Umami goes Brazilian

December 2007

Workshop Participants

  • Report on the Educational Umami Events held as part of I CONAG in Recife, Brazil from the 8 to 11 of October.

    It is difficult to imagine a cuisine more vibrant than that of Brazil. With all its meat, tomato, cheese and eggs, it will come as no surprise to learn that Brazilian food is unusually high in umami. To celebrate this fact, the Umami Information Center returned to Brazil in October, this time to Recife, in order to participate in the ICONAG grand gastronomic seminar.

    A Recife For Success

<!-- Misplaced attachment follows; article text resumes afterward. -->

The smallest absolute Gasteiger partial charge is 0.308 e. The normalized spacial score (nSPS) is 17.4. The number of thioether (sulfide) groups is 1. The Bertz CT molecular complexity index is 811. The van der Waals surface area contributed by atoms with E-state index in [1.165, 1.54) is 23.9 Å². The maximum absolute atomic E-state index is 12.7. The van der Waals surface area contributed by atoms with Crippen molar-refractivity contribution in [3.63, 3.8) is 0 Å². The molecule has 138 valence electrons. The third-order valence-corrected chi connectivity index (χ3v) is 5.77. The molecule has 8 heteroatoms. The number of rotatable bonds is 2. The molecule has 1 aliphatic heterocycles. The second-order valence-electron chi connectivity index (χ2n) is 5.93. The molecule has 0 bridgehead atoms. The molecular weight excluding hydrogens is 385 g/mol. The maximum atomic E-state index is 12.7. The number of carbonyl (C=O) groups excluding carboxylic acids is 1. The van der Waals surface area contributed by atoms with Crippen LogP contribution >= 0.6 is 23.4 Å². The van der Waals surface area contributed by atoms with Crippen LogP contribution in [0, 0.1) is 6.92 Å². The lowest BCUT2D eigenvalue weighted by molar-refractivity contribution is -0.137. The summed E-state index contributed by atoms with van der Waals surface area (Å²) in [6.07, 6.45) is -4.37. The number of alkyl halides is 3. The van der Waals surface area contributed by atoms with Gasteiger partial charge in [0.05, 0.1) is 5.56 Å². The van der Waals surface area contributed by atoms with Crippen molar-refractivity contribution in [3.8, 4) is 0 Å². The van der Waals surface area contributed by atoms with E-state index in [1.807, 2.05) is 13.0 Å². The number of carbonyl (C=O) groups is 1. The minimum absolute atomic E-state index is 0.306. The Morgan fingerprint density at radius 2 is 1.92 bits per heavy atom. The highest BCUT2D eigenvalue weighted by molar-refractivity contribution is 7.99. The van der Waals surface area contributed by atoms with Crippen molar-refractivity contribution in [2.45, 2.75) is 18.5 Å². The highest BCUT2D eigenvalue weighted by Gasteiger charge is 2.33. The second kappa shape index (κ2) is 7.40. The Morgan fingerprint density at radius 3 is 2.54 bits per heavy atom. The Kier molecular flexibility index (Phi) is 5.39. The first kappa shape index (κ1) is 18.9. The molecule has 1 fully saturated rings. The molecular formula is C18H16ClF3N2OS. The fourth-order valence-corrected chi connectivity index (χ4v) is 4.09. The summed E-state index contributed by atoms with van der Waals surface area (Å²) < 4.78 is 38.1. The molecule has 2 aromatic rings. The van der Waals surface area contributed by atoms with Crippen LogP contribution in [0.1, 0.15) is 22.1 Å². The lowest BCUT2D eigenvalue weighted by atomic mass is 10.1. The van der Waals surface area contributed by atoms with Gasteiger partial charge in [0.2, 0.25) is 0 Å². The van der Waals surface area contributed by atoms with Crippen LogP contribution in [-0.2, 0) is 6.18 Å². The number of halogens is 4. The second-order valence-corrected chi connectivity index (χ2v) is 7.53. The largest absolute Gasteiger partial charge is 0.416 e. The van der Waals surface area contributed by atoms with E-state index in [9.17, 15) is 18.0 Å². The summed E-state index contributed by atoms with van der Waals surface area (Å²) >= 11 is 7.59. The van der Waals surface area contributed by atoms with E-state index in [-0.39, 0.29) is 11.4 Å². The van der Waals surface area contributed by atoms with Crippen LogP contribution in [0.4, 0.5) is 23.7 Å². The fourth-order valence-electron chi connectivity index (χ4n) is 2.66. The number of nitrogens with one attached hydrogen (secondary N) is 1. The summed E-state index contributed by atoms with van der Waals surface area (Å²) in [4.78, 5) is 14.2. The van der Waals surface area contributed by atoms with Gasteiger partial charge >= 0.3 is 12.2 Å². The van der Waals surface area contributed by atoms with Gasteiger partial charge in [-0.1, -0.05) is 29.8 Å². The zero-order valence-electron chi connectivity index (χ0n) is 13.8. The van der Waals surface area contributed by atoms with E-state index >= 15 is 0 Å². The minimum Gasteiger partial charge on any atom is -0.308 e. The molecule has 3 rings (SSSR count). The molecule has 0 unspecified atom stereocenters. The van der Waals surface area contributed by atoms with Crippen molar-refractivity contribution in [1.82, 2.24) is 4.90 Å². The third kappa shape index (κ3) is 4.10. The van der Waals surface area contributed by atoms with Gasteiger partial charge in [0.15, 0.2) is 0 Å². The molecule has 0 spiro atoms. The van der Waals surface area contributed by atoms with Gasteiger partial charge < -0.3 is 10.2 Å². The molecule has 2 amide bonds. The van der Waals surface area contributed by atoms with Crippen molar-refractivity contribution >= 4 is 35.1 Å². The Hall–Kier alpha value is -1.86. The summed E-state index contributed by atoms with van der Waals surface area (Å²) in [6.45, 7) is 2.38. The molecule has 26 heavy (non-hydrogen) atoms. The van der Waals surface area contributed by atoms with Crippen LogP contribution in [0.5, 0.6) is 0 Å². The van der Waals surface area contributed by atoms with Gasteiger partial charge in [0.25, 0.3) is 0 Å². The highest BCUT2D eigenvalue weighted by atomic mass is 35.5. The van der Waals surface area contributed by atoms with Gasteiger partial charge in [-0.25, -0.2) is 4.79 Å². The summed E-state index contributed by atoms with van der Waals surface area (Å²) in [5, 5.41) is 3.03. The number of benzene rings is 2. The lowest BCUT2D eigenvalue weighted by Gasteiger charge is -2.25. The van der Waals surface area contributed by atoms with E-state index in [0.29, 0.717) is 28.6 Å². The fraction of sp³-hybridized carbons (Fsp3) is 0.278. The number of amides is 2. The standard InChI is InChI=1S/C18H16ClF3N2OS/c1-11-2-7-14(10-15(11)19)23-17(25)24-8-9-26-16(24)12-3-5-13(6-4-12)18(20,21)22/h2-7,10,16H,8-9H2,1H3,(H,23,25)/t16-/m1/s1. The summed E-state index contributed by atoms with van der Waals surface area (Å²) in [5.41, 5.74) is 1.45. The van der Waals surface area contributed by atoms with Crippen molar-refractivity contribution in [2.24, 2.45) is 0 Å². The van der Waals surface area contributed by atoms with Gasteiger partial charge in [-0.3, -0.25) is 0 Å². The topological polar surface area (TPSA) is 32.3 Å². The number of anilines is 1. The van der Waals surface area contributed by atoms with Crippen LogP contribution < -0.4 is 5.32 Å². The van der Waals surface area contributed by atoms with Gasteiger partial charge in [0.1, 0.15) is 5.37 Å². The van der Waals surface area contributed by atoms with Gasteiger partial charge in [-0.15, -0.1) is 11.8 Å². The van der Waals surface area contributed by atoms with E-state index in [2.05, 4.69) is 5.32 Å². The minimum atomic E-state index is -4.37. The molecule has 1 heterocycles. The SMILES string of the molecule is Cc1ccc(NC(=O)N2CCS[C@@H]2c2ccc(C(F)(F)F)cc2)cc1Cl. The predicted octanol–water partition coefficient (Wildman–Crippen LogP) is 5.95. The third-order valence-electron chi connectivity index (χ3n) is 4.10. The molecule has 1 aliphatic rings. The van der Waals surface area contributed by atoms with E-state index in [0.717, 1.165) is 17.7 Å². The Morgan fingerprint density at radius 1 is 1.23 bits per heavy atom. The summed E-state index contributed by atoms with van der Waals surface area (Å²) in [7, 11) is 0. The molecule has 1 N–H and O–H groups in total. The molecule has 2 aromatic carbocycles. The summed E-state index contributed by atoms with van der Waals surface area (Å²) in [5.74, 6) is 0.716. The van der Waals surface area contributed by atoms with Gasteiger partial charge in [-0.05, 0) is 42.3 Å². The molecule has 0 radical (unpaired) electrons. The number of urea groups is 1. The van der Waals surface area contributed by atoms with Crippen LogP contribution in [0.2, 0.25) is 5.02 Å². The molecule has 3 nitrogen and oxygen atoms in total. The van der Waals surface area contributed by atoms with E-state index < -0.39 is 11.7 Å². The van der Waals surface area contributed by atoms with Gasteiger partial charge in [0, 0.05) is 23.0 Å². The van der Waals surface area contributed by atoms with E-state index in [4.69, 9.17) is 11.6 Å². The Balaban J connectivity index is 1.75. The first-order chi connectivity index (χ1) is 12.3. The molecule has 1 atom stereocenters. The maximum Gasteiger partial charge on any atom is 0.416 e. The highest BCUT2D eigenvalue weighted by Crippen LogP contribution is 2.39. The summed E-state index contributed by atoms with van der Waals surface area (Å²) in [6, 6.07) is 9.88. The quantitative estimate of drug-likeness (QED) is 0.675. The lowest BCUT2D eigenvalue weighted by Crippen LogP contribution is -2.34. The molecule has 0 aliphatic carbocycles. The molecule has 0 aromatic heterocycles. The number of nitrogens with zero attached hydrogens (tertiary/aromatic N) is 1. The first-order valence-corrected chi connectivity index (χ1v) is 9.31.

I CONAG, which stands for I Congresso Nacional De Gastronomia (National Congress of Gastronomy), was held in the Mar Hotel in the Brazilian city of Recife, which is capital of the Pernambuco region. Recife is a major port on the Atlantic Ocean where the two rivers Beberibe and Capibaribe conjoin, which flourished during the 16th and 17th centuries exporting sugar. Now a colourful and cultural city, known as the Brazilian Venice for its abundance of bridges and waterways, with a unique style of cuisine entirely different from that such as can be found in the main Brazilian city Sao Paolo, Recife was a perfect setting for I CONAG, a four day long programme of lectures and workshops focusing on various aspects of national and international gastronomy attended by 700 people such as chefs, culinary experts, gastronomy professors and students, and journalists. It was within this exciting schedule of events that the Umami Information Center organized three events introducing, discussing and reviewing the culinary role of umami, in particular its contribution to the Brazilian food culture; a lecture and a demonstration by Brazilian cuisine specialist, Mara Salles, and a lecture from the director of the Umami Information Center, Kumiko Ninomiya.